Clean Transport

Published on April 23rd, 2014 | by Jo Borrás


Henrik Fisker’s Latest Project — Viking Motorcycle (Photos)

April 23rd, 2014 by  

Originally published on Gas2.

Henrik Fisker Motorcycle

Henrik Fisker may not own his own car company anymore, but the man is a highly talented and well-connected designer. As such, it should come as no surprise that Henrik’s career is far, far from over- and his latest project not only proves that the man is still in the game, but that he’s in it to win it. Here is the latest project from the pen of Henrik Fisker, then: the Lauge Jensen Viking.

Despite being powered by and old-school, air-cooled Harley twin, the Fisker-designed Viking motorcycle features some pretty trick parts. Most visible of these is the metalwork, which artfully blends into the seat then back into a wide fender over a (seemingly) equally-wide rear tire. It’s a neat visual trick, and one that plays well with the “hidden” rear swin-garm that’s tucked in behind the big exhaust pipes. The rear suspension is also tucked away from view, for a remarkably clean look that goes nicely with the inverted front forks and big disk brakes.

The most significant of the trick bits found on the Lauge Jensen Viking, however, is nearly invisible from a distance- that’s the carbon-composite frame, which promises to be both exceptionally lightweight and incredibly rigid. If the weight savings are there on the Viking the way they were on Henrik’s Karma sedan, then expect blistering performance from the surely powerful Viking … as well as a significant improvement over the big Harley’s typical 40-50 MPG fuel economy numbers (which, while “meh” for a bike, are still great compared to any car that will give you motorcycle levels of performance).

Here’s a few more press shots of the Viking. So far, it’s a one-off custom/concept, but the company claims that its Harley-style V-Twin is “one of the first motorcycles of its type to comply with new Euro IV emissions regulations that come into effect in 2016,” so they seem to have big plans for the bike. What do you guys think? Is it a hero, or a zero? Let us know- in the comments!








Source | Photos: Carscoops.

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About the Author

I've been involved in motorsports and tuning since 1997, and write for a number of blogs in the Important Media network. You can find me on Twitter, Skype (jo.borras) or Google+.

  • TTB

    You guys are stuck up, this is a beautiful motorcycle that uses significantly less fuel the the average automotive. Motorcycles are green, we just aren’t so busy sniffing our own a$@’s, that nobody else knows this.

    • Bob_Wallace

      Henrik has designed what I think is an attractive bike.

      Is it greener than other bikes with that give the same performance? No data.

      Do bikes get more MPG than cars? In general. But it’s kind of hard to put a family of four and two weeks luggage on one of these puppies.

      But if bikes are you thing, feel free to sniff Henrik’s saddle….

    • Benjamin Nead

      Yes, it’s a beautiful looking motorcycle, TTB. But the Clean Technica website generally doesn’t review mechanical objects simply because they’re nice looking and only marginally more efficient than what they’re supposed to replace. I’m hoping never to come to this web site and find a writeup on, say, a particularly attractive oil drilling rig.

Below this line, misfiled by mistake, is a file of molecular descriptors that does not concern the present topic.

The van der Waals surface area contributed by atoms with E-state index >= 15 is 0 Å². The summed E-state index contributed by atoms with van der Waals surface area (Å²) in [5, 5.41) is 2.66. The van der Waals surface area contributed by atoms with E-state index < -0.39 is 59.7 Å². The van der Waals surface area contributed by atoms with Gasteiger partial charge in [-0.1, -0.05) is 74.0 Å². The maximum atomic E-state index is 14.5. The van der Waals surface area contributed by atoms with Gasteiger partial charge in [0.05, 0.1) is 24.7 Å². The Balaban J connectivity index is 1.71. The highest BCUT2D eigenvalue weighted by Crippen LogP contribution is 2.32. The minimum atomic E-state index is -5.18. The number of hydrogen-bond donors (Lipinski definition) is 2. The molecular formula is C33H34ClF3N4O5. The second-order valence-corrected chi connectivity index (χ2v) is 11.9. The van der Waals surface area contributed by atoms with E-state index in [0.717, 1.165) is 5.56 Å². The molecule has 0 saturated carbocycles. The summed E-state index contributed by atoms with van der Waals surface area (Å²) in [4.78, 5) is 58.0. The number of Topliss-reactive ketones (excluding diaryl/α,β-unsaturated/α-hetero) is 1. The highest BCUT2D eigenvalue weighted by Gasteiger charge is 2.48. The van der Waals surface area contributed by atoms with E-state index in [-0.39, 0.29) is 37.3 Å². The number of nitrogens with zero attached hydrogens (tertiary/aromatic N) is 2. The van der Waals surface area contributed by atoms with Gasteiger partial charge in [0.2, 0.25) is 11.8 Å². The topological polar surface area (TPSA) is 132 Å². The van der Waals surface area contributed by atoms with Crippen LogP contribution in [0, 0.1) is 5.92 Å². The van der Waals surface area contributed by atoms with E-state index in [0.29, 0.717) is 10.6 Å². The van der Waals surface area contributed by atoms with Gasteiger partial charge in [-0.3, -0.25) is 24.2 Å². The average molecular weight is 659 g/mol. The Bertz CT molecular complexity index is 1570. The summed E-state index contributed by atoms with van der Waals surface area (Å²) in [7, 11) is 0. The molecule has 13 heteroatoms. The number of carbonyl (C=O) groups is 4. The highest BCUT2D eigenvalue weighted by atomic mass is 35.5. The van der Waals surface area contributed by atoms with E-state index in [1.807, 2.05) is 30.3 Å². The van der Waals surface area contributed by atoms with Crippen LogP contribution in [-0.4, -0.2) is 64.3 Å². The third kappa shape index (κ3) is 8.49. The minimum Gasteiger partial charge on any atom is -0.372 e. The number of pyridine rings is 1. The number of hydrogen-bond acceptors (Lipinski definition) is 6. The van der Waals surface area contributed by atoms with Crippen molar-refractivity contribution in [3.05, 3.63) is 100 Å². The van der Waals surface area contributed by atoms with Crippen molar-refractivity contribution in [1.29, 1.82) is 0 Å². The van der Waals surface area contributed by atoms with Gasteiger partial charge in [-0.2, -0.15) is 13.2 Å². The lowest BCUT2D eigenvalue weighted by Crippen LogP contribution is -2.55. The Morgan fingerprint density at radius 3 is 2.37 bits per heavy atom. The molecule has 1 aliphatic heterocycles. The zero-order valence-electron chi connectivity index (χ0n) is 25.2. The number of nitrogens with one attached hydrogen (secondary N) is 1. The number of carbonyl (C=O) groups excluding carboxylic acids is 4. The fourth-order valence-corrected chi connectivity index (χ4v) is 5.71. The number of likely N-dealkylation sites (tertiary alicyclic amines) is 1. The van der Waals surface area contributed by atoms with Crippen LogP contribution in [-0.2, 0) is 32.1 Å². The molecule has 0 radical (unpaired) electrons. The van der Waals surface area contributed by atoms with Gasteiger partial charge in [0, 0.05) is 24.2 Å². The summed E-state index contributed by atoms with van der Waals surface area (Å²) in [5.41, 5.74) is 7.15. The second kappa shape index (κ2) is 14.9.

It’s been correctly noted above that (bad) aerodynamics have a far greater effect on motorcycle efficiency than weight. Here we have what appears to be (yawn) simply an outpriced Harley clone with (oooh!) a carbon fiber frame . . . basically a greenwashing trinket for one-percenters. Nothing special. I’m also guessing that the carbon frame has been done before on a motorbike.

      Just several articles away from this one is a story of a $30K+ electric motorcycle . . .

      At least this one attempts to deal with historically poor motorcycle aerodynamics and it’s propelled with zero-tailpipe-emission batteries. My criticism of the Johammer is the limited production aesthetic and resulting hideous price tag of all too many green transportation solutions these days. Translation: give motorcycle buyers the option to move into the 21st century and really be green, but find a way to make them relatively affordable or comparable in price to today’s conventional alternatives.

      So, we have here a Fisker prototype ‘cycle that not only promises to cost a fortune, if and when it makes it to production, but seems to retain all or most of the inherent deficits present on any other gasoline piston two-wheeler. Again . . . a variation on Ford Petrola Onionspeak, but presented with a straight face.

      Had this Fisker ‘cycle article appeared on a website that catered specifically to mainstream motorcycle news, none of us “stuck up” enviro-types would be around to dis it and mainstream gearheads who care little about getting society away from petroleum would be universally showering it with praise.

  • Roger

    ya’ll should lighten up.

    i see a future conversion there!

  • outside

    How would a lighter frame significantly increase the mileage of a motorcycle when the primary cause of poor motorcycle mileage is due to wind resistance?

  • Benjamin Nead

    Sorry, but I’m not sure why an article regarding a pure gasoline-powered motorcycle is even showing up here on Clean Technica. Even though Henrik Fisker made a sorta-EV (PHEV) once, does this mean we are now going to hear about newer projects he makes with even less (or no) envro/sustain credentials?

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